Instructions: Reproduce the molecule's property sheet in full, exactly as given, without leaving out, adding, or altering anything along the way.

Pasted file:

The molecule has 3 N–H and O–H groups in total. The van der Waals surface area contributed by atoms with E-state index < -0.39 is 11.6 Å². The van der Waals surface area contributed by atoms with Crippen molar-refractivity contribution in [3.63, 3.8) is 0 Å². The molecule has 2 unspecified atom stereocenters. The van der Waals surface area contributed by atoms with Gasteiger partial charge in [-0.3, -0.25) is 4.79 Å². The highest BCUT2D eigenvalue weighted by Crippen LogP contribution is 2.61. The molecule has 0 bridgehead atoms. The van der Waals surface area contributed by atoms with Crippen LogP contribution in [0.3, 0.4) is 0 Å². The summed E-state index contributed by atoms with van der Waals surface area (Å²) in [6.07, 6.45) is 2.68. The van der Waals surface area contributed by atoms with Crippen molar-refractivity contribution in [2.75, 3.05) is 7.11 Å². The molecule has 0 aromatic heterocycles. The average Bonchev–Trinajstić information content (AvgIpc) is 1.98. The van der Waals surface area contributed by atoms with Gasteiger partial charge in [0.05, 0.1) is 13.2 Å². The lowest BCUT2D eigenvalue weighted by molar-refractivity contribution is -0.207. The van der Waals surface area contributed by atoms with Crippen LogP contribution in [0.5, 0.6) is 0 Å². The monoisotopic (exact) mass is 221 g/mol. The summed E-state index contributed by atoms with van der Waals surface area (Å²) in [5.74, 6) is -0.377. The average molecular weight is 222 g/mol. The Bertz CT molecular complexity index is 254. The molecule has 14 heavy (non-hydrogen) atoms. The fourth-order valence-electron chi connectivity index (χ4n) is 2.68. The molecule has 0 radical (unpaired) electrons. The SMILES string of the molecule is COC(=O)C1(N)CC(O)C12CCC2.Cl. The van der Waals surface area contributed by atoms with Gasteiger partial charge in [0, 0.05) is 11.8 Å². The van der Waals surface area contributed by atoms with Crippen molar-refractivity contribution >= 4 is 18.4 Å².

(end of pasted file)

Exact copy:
The molecule has 3 N–H and O–H groups in total. The van der Waals surface area contributed by atoms with E-state index < -0.39 is 11.6 Å². The van der Waals surface area contributed by atoms with Crippen molar-refractivity contribution in [3.63, 3.8) is 0 Å². The molecule has 2 unspecified atom stereocenters. The van der Waals surface area contributed by atoms with Gasteiger partial charge in [-0.3, -0.25) is 4.79 Å². The highest BCUT2D eigenvalue weighted by Crippen LogP contribution is 2.61. The molecule has 0 bridgehead atoms. The van der Waals surface area contributed by atoms with Crippen LogP contribution in [0.3, 0.4) is 0 Å². The summed E-state index contributed by atoms with van der Waals surface area (Å²) in [6.07, 6.45) is 2.68. The van der Waals surface area contributed by atoms with Crippen molar-refractivity contribution in [2.75, 3.05) is 7.11 Å². The molecule has 0 aromatic heterocycles. The average Bonchev–Trinajstić information content (AvgIpc) is 1.98. The van der Waals surface area contributed by atoms with Gasteiger partial charge in [0.05, 0.1) is 13.2 Å². The lowest BCUT2D eigenvalue weighted by molar-refractivity contribution is -0.207. The van der Waals surface area contributed by atoms with Crippen LogP contribution in [0.5, 0.6) is 0 Å². The monoisotopic (exact) mass is 221 g/mol. The summed E-state index contributed by atoms with van der Waals surface area (Å²) in [5.74, 6) is -0.377. The average molecular weight is 222 g/mol. The Bertz CT molecular complexity index is 254. The molecule has 14 heavy (non-hydrogen) atoms. The fourth-order valence-electron chi connectivity index (χ4n) is 2.68. The molecule has 0 radical (unpaired) electrons. The SMILES string of the molecule is COC(=O)C1(N)CC(O)C12CCC2.Cl. The van der Waals surface area contributed by atoms with Gasteiger partial charge in [0, 0.05) is 11.8 Å². The van der Waals surface area contributed by atoms with Crippen molar-refractivity contribution >= 4 is 18.4 Å².